But again, what stood out most to me was simply Antony's voice: a deep, emotive, operatic quiver that's off-putting to some, but somehow blossoms when paired with his own sparse-sounding piano compositions. At the Lou Reed gig, I'd assumed he was just another downtown weirdo—still a tempting description now that's he's sitting in front of me, his jet-black hair dangling over his eyes, starkly offset by his pink wool sweater and thin white pants. He's extremely soft-spoken and slightly skeptical as to my intentions (initial small talk revealed that he wasn't treated too kindly by the New York media earlier in his career). But he seemed genuinely amused by my tea/coffee snafu and acted more like a gentle giant than anything, humble and a bit reluctant to heap too much praise upon himself, given how many fans and critics now do that for him. He tenses up at times when discussing his third full-length, The Crying Light, almost as if he's embarrassed, not by the album itself, but by the necessity of talking about it. "I guess I've slowly developed a clearer sense of how to make a record," he says, a slight hint of a British accent slipping through. "I've become more involved in trying to create a landscape with the sound. And I've realized how much is going on, sonically. It's really subtle in what sounds nice and what you feel comfortable with."
He may take issue with what sounds nice and what doesn't, but others have not been so restrained once they got him in the studio. He guested on the dub-infused "Beautiful Boyz" from CocoRosie's 2005 album Noah's Ark, and dueted with Björk twice on 2007's Volta. More recently, he put yet another upstart DFA act on the international map with Hercules and Love Affair's neo-disco critical smash "Blind," an infectious club hit that found Antony channeling one of his first musical idols, Boy George. Odd as the pairing might've seemed on paper, the song wouldn't have worked nearly so well without him.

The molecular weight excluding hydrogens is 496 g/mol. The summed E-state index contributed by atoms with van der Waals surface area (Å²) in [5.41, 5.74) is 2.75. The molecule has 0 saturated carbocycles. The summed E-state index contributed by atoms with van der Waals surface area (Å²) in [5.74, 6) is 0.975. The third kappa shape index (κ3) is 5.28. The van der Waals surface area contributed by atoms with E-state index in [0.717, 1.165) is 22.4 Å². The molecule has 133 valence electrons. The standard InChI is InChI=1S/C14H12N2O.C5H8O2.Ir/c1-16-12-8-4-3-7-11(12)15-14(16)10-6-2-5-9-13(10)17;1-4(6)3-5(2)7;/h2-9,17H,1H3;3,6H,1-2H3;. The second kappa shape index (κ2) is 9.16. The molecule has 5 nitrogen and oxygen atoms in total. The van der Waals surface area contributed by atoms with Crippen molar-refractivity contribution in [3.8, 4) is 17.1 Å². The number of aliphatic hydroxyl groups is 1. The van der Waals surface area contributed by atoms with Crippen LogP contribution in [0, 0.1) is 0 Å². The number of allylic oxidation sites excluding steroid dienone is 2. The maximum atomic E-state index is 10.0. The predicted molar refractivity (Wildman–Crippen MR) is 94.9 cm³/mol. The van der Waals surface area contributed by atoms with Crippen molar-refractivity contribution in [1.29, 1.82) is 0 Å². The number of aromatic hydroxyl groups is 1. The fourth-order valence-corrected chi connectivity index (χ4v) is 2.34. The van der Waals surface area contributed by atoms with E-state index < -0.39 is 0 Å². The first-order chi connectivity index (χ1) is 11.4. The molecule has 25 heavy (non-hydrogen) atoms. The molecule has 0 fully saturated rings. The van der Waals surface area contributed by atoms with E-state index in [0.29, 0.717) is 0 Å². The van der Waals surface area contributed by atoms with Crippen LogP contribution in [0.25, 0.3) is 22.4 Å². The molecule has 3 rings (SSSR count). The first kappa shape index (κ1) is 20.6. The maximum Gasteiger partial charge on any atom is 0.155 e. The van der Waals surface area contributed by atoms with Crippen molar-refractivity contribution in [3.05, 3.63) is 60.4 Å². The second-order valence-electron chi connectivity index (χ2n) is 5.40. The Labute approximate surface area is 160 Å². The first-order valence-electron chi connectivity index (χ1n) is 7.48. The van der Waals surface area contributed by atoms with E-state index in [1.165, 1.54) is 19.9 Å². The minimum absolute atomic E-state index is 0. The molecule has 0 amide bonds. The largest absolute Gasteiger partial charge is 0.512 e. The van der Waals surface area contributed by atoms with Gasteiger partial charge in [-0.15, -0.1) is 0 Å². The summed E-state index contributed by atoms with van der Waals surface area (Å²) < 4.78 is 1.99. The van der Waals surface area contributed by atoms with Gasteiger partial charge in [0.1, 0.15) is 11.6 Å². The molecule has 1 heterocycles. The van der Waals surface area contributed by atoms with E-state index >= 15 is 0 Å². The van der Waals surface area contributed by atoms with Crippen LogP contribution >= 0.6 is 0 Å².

Antony's own body of work emerges from his performance-art days in the mid to late '90s (where he developed both his singing and lyrical voice), and is organized by mood, not chronology. Some of the material on The Crying Light dates back to 2001; this time, he expanded slightly on I Am a Bird Now's minimalist approach, the familiar chamber-pop sound of "Kiss My Name" giving way to "Aeon," an initially classical-sounding piano piece that morphs into an electric guitar ballad, with a striking moment of clear, unrestrained yelping at its climax.